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Violence is so pervasive that its effects reach even those who've never been physically hurt.

Indeed, as Atlanta Municipal Judge Clinton Deveaux told an audience Tuesday at the fourth annual Utah Conference on Violence, society as a whole suffers from harmful behavior. Though some people still believe it is, Deveaux said, the influence of violence is not confined to murderers and victims, spouses and batterers or abusive parents and their children.Instead, he said, violence touches everyone in the community, and as such, communities should take a stand to stop it.

"It's the only way we're going to get out of this, and quite frankly, we have to," Deveaux said in his keynote address at the conference held at Utah State University. "Each of us has to be mindful why this is our community's problem, not just the victim's problem."

For one, violence creates a tremendous financial burden for taxpayers who themselves may never have lifted a malicious finger, Deveaux said. According to figures gathered by U.S. Surgeon General Jocelyn Elders, the average cost of a violent injury in 1992 - fatal or otherwise - was $44,000. This figure was $13.5 billion nationwide that year.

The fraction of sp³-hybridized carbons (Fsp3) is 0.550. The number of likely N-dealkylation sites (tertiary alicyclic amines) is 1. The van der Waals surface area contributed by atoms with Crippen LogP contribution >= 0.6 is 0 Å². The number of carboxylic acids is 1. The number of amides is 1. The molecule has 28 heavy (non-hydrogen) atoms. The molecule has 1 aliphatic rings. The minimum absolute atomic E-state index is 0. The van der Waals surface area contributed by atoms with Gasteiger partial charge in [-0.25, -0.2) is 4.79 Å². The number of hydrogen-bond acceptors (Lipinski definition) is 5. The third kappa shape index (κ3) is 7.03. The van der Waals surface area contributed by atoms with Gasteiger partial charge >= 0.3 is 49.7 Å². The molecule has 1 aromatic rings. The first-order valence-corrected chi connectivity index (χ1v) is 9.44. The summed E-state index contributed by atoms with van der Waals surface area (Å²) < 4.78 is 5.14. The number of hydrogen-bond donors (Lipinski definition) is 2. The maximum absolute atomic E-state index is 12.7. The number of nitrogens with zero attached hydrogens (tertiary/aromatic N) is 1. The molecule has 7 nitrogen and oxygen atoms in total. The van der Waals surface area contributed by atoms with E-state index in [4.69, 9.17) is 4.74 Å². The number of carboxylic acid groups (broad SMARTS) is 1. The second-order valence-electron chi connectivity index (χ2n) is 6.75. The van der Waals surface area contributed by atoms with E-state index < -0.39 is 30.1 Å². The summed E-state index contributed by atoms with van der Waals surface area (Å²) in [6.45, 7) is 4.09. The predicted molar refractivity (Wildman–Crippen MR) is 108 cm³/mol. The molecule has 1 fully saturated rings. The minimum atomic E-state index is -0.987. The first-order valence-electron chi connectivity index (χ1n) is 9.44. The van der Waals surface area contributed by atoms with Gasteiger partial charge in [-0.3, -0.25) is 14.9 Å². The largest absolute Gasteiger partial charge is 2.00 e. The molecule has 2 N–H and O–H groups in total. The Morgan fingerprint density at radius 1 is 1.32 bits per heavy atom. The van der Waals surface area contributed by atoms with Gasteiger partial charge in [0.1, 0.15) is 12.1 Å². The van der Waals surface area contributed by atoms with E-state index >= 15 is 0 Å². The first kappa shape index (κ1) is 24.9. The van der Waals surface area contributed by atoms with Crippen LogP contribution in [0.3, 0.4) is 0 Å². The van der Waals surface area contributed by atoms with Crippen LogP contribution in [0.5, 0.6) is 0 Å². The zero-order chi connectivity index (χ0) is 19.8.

In addition, Deveaux said, violent crimes have increased by 500 percent since the 1960s, and homicide is now the third leading cause of death among children age 5 to 14. For black children, homicide is the leading cause of death.

But, he said, "violence is not a black problem, it is not a Latino problem, it is not a minority problem. It is an American problem."

So how can these trends be reduced?

Community action can be a force, Deveaux said, especially if citizens are willing to set examples of how to deal with anger or frustration without becoming violent. Communities must also provide young people alternatives to being on the street, he said.

In addition, communities can establish parent education and support programs and monitor tele-vision programs to decrease the amount of violence children see.

Deveaux said he was president of the American Civil Liberties Union in Georgia before becoming a judge, noting that he deeply respects the First Amendment guarantee of right to free speech.

"But in no way should violence be so protected and pervasive that it controls the way our children think," he said.

The court system can also help to thwart violence by protecting victims and making perpetrators accountable, which he said is a focus in Georgia.

Deveaux spoke highly of mandatory arrests and policies requiring physicians to report incidents of abuse they see, saying these practices send a message to perpetrators that society takes their behavior seriously.

As communities become involved to fight violence, Deveaux said, they should realize the battle won't be easy. "There are no short-term answers, but we have to start now and develop new approaches."

Plus, people need to be committed to making tough choices and be willing to be criticized, not just say and do what others think sounds good, he said.